But when we visit my wife's sister, and they start talking about old times, it's a whole different ball game—pretty much the way French people speak in modern movies. When I'm listening to a conversation between native speakers, or I'm watching a movie, I really need to focus and I still miss a lot. Seriously, it's embarrassing how much trouble I have understanding parts of Amélie or Taxi or Intouchables.

I guess that if I have one piece of advice to give, it's that ordinary conversation varies enormously in difficulty, and you shouldn't worry if a lot if remains opaque for quite a while. Subs2srs has really been an eye-opener here. Some things I get the first time through. Other things I have to listen to 4 times, and then do my first two weeks of Anki reps before it becomes automatic. And then there's the stuff that I can listen to 20 times while reading a transcript, or even slow it down considerably, and still not figure out what's going on.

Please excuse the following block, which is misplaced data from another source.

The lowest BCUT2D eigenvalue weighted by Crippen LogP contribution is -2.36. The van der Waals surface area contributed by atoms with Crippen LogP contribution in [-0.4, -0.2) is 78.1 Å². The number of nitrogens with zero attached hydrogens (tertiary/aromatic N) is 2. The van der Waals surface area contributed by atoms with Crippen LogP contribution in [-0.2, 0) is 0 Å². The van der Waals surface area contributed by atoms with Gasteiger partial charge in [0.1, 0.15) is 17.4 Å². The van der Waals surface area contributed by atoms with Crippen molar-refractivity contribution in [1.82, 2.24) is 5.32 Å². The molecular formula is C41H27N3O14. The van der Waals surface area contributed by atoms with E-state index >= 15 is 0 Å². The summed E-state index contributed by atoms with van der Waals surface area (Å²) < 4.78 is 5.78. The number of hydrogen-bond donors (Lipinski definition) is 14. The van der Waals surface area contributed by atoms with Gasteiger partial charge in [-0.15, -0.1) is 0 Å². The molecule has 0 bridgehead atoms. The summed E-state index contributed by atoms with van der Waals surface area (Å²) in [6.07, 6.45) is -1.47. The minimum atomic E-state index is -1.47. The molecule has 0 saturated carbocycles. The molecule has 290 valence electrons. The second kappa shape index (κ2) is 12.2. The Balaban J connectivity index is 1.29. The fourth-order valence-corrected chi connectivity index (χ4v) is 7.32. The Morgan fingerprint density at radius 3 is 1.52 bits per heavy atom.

The worst are the fast background conversations in Amélie. You'll have an elderly person mumbling quickly with hints of a patois and non-standard vowels, and it's just impossible. Even at C2 you're allowed time to get used to that stuff. :-) And the reductions get crazy—Amélie sometimes says something like "iaime" instead of "j'aime" in fast speech, and the "ce" in "ce que" is amazingly elusive—it's usually a ghost of a consonant attached to the preceding word. When two natives are talking to each other, the hardest 20% of their conversation may be loaded with this stuff, and stuff that's even worse.